The amount of crude oil imported from Iraq via the Kirkuk-Ceyhan Oil Pipeline and distributed by Turkey quadrupled in 2015 compared to the previous year; from 48.6 million barrels to 192.4 million barrels.
According to data compiled by Turkey's state-run Petroleum Pipeline Company (BOTAŞ), the amount of crude oil distributed to international markets from the Iraq-Turkey pipeline, known as the Kirkuk-Ceyhan Oil Pipeline, increased by 300 percent in 2015, reaching 192,426,000 barrels. On a monthly basis, the flow rate in the pipeline reached its lowest last January at 11.4 million barrels; however, delivery amounts increased last April and exceeded 18 million barrels in the last four months of 2015. The highest amount of crude oil transferred via this pipeline, which has an annual capacity of 600 million barrels, was 167.5 million barrels in 2009. The pipeline carries crude oil drilled in Iraq's Kirkuk and other petroleum production fields to the Yumurtalık-Ceyhan Terminal in Turkey. From thereon, crude oil is loaded on the tankers and distributed to international markets.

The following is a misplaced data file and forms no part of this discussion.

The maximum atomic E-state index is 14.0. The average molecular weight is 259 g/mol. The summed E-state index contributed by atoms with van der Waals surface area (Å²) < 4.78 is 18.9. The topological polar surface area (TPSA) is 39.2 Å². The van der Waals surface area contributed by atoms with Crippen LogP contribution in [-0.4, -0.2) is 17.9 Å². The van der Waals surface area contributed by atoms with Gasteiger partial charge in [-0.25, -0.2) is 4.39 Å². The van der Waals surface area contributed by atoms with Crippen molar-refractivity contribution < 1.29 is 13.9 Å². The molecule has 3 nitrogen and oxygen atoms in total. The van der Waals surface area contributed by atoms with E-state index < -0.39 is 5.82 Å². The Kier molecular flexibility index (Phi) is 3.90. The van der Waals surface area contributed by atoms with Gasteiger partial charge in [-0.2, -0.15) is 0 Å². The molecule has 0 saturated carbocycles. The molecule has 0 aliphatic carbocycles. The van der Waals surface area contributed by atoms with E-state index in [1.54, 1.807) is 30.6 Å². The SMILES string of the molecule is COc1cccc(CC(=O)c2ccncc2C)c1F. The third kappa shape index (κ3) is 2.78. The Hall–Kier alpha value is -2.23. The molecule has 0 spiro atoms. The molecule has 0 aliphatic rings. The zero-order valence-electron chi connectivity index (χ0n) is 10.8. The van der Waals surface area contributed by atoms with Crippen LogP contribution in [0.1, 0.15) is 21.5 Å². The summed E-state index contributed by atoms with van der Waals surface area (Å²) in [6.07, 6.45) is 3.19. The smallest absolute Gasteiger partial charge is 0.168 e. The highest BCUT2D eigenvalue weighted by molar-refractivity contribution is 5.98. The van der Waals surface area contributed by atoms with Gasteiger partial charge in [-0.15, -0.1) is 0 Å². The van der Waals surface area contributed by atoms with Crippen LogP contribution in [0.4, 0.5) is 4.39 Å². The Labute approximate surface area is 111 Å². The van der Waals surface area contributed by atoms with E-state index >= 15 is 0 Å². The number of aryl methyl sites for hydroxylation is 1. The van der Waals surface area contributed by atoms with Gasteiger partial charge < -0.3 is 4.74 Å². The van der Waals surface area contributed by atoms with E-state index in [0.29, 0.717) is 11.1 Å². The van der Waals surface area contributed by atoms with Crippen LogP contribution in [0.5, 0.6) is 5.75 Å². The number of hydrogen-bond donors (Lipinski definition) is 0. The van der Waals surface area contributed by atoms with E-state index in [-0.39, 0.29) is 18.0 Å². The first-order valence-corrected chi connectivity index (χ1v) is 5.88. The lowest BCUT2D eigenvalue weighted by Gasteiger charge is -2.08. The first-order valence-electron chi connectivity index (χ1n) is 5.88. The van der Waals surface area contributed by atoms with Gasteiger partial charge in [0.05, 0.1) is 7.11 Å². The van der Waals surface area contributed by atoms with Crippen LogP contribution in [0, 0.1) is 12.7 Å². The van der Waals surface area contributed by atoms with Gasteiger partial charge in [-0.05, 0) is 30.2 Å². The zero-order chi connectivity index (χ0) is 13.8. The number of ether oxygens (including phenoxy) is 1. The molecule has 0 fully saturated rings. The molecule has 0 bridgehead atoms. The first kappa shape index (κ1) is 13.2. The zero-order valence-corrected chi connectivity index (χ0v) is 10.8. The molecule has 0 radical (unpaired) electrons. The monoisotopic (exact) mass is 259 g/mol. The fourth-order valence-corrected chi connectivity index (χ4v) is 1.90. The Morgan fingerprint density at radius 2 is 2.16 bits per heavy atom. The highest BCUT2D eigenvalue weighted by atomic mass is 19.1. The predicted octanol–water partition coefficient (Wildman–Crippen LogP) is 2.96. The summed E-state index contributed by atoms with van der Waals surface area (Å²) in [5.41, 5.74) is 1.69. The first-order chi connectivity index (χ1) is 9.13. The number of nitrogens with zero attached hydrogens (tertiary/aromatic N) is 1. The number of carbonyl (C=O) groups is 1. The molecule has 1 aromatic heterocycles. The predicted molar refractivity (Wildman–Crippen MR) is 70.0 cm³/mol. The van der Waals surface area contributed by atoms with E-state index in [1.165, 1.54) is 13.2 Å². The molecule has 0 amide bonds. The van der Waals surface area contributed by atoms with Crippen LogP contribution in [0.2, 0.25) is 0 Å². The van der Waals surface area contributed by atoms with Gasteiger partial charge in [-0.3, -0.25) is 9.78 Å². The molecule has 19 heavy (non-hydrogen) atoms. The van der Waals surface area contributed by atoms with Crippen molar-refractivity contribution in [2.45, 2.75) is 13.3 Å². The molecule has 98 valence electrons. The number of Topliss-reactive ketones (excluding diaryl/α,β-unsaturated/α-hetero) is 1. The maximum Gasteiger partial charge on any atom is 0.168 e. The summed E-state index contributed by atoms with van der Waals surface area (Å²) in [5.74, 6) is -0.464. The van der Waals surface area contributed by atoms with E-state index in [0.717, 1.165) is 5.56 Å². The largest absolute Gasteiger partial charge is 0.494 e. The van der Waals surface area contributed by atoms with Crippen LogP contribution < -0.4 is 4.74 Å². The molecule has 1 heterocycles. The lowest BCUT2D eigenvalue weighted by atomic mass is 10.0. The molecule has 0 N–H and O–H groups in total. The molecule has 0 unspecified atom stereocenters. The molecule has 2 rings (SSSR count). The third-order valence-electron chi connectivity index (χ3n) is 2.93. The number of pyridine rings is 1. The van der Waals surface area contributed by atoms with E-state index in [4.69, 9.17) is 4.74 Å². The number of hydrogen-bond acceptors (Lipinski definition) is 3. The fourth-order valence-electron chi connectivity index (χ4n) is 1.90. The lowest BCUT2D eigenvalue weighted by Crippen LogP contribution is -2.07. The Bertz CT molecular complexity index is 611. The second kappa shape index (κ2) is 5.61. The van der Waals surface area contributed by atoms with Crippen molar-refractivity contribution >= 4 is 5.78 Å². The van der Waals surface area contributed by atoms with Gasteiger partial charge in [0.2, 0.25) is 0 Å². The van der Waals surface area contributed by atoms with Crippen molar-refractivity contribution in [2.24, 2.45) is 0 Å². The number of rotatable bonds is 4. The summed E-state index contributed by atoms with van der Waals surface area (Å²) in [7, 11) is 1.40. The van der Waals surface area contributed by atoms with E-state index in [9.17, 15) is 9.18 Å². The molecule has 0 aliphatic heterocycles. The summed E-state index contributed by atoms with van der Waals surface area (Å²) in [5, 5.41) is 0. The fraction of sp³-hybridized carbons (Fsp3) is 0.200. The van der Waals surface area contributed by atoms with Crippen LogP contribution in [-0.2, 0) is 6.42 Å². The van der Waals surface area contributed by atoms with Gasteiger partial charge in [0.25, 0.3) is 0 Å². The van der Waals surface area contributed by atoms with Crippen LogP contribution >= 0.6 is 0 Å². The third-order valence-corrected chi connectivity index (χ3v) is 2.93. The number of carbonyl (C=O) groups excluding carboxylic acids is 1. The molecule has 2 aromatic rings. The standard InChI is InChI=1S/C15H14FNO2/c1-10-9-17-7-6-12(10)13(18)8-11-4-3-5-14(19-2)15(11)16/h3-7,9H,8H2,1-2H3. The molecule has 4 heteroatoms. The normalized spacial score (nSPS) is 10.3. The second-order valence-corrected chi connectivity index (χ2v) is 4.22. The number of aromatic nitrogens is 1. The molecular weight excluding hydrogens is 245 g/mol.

Bilgay Duman, an expert at the Middle East Strategies Research Center (ORSAM), said that this increase is attributable to various reasons with the increase in pipeline security being the main one. "The primary reason behind the rising import of crude oil from Iraq is an increase in the security measures taken in transferring the crude at transition points on the Kirkuk-Ceyhan Petroleum Pipeline. We know that, from time to time, the attacks of DAESH and the PKK increase and the transfer of crude oil is disrupted. However, since DAESH began retreating in 2015 and the Kurdistan Democratic Party (KDP) puts pressure on the PKK in regions where the pipeline crosses, the transfer of crude has increased," said Duman.